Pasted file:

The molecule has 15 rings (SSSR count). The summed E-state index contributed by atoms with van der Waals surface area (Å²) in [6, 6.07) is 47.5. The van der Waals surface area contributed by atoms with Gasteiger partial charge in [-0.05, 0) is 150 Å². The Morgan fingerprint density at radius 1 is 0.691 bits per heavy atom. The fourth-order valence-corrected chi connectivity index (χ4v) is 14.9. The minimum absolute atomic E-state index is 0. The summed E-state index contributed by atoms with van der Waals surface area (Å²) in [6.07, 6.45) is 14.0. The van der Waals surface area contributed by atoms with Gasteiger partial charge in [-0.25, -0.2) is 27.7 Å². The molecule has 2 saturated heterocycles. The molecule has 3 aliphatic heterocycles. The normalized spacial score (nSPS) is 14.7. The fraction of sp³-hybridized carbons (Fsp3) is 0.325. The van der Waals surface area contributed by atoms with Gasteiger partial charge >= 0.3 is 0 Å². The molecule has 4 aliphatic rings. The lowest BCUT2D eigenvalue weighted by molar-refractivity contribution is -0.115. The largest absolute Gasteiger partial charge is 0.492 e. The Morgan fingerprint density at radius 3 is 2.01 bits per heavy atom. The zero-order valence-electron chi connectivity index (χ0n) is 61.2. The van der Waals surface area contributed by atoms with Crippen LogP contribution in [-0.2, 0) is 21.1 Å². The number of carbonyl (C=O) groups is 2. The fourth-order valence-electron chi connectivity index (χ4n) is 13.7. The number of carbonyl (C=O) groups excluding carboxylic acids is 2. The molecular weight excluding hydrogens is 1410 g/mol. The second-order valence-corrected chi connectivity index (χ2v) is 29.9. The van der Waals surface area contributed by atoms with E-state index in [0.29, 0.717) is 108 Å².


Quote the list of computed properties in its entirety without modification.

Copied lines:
The molecule has 15 rings (SSSR count). The summed E-state index contributed by atoms with van der Waals surface area (Å²) in [6, 6.07) is 47.5. The van der Waals surface area contributed by atoms with Gasteiger partial charge in [-0.05, 0) is 150 Å². The Morgan fingerprint density at radius 1 is 0.691 bits per heavy atom. The fourth-order valence-corrected chi connectivity index (χ4v) is 14.9. The minimum absolute atomic E-state index is 0. The summed E-state index contributed by atoms with van der Waals surface area (Å²) in [6.07, 6.45) is 14.0. The van der Waals surface area contributed by atoms with Gasteiger partial charge in [-0.25, -0.2) is 27.7 Å². The molecule has 2 saturated heterocycles. The molecule has 3 aliphatic heterocycles. The normalized spacial score (nSPS) is 14.7. The fraction of sp³-hybridized carbons (Fsp3) is 0.325. The van der Waals surface area contributed by atoms with Gasteiger partial charge >= 0.3 is 0 Å². The molecule has 4 aliphatic rings. The lowest BCUT2D eigenvalue weighted by molar-refractivity contribution is -0.115. The largest absolute Gasteiger partial charge is 0.492 e. The Morgan fingerprint density at radius 3 is 2.01 bits per heavy atom. The zero-order valence-electron chi connectivity index (χ0n) is 61.2. The van der Waals surface area contributed by atoms with Crippen LogP contribution in [-0.2, 0) is 21.1 Å². The number of carbonyl (C=O) groups is 2. The fourth-order valence-electron chi connectivity index (χ4n) is 13.7. The number of carbonyl (C=O) groups excluding carboxylic acids is 2. The molecular weight excluding hydrogens is 1410 g/mol. The second-order valence-corrected chi connectivity index (χ2v) is 29.9. The van der Waals surface area contributed by atoms with E-state index in [0.29, 0.717) is 108 Å².